A Linden Lament - 21 mature trees cut down at Museum of Science

A Linden Lament - 21 mature trees cut down at Museum of Science

While walking home from work yesterday, I got a big shock. The 21 linden trees that grew in the grass strip in front of the Museum of Science were being cut down. By noon today, they were gone. I knew that the sidewalk was scheduled to be widened, but according to the Department of Conservation and Recreation’s project description that is still linked to on their web site, the “streetscape improvements” weren’t scheduled to begin until May of 2011.

It really felt like a kick in the gut. I’ve been walking past those trees for over 25 years. I’ve seen them grow from young 6 inch diameter trunks to their present - well, up until this Wednesday - 15 to 18 inch size. I remember several of them being thinned out to accommodate their growth. That was OK because they were choking each other out. The remaining trees grew nicely, and their crowns again took on the balanced rounded conical shape of healthy young lindens. In the warm months, the shade they provided, made the walk over the old dam much more pleasant. In late June and early July the sweet scent of their flowers made that stretch the best part of my day. No more...

It seems like we’re losing quite a lot of trees lately. Along Memorial Drive, at Fresh Pond, the mauling of street trees by utility contractors. The impending development of the Silver Maple forest at Little Spy Pond (much of which is in Belmont) is probably the most serious threat to what little nature we have left in Cambridge. Here we have wetlands, flood plains, deer, coyotes, fishers, many species of waterfowl, wading and perching birds. This is private land, and preserving it would be a legal and financial challenge, but it is all we have left. While it is all the way across town from where I live, and I don’t get out there much, I breathe easier (literally and figuratively) knowing it is there. Considering all the other development going on in what was once known as the Great Swamp, maybe we should think about keeping this one.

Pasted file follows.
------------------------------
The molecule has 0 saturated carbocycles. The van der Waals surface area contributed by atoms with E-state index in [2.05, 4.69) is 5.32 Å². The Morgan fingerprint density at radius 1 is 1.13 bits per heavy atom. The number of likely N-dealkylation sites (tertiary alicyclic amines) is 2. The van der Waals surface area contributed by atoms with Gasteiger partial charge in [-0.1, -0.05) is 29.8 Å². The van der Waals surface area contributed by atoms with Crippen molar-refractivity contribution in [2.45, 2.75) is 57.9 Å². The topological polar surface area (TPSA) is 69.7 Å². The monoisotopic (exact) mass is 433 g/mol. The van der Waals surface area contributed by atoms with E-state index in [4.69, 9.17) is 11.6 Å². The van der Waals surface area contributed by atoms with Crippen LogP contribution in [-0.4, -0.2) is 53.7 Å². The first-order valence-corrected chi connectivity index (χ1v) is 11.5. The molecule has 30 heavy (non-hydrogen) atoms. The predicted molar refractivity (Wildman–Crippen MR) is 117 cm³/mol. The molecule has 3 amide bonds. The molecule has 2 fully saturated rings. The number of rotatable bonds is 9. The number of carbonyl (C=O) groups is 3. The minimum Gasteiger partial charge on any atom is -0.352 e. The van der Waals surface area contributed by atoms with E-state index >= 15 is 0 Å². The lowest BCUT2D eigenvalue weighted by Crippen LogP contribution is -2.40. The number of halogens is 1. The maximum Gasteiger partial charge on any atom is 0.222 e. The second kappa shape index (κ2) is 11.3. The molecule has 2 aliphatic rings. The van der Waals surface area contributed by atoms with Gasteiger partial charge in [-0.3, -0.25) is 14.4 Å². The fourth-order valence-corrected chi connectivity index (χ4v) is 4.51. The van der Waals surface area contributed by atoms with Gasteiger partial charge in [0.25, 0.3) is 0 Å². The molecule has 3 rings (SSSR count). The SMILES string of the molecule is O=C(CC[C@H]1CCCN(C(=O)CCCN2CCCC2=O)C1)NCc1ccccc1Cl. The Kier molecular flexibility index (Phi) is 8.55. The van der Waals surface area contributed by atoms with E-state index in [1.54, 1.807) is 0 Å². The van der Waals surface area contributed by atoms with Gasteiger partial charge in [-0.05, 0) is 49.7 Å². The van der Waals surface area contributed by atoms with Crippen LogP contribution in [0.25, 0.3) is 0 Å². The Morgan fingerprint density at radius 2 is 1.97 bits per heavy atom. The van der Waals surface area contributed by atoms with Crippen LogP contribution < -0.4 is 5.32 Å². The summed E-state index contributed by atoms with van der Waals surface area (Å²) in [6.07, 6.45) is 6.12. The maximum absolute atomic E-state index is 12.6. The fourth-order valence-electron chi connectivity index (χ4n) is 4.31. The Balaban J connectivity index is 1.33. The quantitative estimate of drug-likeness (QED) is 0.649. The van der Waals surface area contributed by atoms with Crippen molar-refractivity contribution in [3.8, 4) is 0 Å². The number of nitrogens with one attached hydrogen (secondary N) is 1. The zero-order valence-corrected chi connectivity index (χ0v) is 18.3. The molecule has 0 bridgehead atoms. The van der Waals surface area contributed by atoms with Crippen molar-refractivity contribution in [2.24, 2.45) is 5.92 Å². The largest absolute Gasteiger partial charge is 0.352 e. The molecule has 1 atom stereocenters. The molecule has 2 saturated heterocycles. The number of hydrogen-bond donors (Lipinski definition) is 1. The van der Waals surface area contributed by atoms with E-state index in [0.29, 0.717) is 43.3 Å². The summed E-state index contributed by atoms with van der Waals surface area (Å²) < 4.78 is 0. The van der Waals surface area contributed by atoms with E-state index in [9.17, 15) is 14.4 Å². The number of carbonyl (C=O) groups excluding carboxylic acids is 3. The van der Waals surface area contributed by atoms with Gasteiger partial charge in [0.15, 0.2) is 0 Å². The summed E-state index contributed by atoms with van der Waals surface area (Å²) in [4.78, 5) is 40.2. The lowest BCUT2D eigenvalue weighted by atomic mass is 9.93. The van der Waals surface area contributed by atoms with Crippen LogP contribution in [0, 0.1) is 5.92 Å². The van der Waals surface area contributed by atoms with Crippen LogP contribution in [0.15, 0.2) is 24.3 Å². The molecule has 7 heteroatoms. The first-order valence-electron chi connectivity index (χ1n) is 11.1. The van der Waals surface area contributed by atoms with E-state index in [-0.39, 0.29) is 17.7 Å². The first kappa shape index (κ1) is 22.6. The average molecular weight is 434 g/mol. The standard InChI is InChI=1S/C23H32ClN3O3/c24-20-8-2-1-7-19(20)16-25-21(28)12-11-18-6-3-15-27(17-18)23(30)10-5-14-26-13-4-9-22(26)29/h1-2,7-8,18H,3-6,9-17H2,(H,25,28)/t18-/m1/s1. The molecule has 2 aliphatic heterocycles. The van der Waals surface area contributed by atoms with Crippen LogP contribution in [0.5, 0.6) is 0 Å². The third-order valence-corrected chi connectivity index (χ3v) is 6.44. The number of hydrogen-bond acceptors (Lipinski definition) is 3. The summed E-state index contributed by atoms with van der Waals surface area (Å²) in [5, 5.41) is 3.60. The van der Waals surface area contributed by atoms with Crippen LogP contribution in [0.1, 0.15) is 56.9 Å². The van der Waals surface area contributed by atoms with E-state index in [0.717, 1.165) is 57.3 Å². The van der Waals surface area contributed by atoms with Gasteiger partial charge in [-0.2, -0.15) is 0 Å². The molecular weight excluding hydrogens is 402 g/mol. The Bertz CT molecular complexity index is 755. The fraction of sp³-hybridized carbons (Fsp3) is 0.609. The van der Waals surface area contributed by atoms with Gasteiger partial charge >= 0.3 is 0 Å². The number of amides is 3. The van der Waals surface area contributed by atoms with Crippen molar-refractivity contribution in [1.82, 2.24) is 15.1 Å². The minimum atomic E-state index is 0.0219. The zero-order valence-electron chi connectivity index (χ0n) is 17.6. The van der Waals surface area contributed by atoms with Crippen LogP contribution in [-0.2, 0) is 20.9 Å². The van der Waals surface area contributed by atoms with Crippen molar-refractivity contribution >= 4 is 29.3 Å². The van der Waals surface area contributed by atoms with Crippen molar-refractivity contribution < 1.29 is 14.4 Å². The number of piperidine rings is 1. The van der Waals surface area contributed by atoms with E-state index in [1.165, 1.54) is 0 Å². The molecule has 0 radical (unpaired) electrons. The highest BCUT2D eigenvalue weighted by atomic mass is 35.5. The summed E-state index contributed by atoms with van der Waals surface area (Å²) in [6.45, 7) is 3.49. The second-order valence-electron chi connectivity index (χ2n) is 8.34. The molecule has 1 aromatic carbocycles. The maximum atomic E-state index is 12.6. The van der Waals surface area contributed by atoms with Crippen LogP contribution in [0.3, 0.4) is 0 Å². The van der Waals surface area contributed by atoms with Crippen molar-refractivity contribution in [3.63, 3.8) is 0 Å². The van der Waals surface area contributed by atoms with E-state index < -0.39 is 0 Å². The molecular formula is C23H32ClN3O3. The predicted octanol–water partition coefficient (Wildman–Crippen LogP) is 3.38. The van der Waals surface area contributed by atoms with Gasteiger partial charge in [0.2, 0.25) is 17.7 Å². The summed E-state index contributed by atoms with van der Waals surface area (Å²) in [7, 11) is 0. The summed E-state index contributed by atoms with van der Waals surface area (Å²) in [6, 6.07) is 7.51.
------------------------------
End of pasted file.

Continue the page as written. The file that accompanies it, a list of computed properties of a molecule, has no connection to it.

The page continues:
While discussing the construction being done in front of the Museum with a friend and museum employee the other day, he mentioned that they were going to lose all their trees to the project. He seemed rather distressed by it, but as the main discussion was on other topics, and I still thought this phase of the project was a long way off, I didn’t pursue it. I guess it wouldn’t have done any good anyway since the work was already scheduled. One thing that I should say is that this is not the work of the Museum of Science, but of the Commonwealth by the DCR. The museum is located on the old Charles River dam which is owned by the Commonwealth and leased to the museum.

The 55 million dollar project will rebuild the drawbridge, repair the Craigie Dam Bridge section on the Cambridge side where water flows under the roadway, add bike lanes in both directions, rebuild the driveway entrances, and widen the sidewalks allowing bikes to to share them with pedestrians. There is a line in the plan that says “Install new sustainable landscape feature in front of museum of science”. I don’t know what it is or where it will be, but with that much more pavement and 21 fewer large trees locking up tons of carbon every year, shading and scenting my world, I doubt if I will feel more sustained.

Click this to see Craigie Drawbridge and Craigie Dam Bridge Rehabilitation Project


Not that I like the chopping down of that many tress especially in an urban setting but they may have had to do it because the root system of the trees may have been ...or certainly would have in the future caused damage to the dam. It is important to remember on that location you are not looking at earth. You are looking at a dam which has been transformed to not look like a dam.

Over time tree root systems can do extensive damage to man made materials such as brick, cement and concrete. I am not sure what the real reason for these trees coming down are but I imagine that it has something to do with the dam as stated above.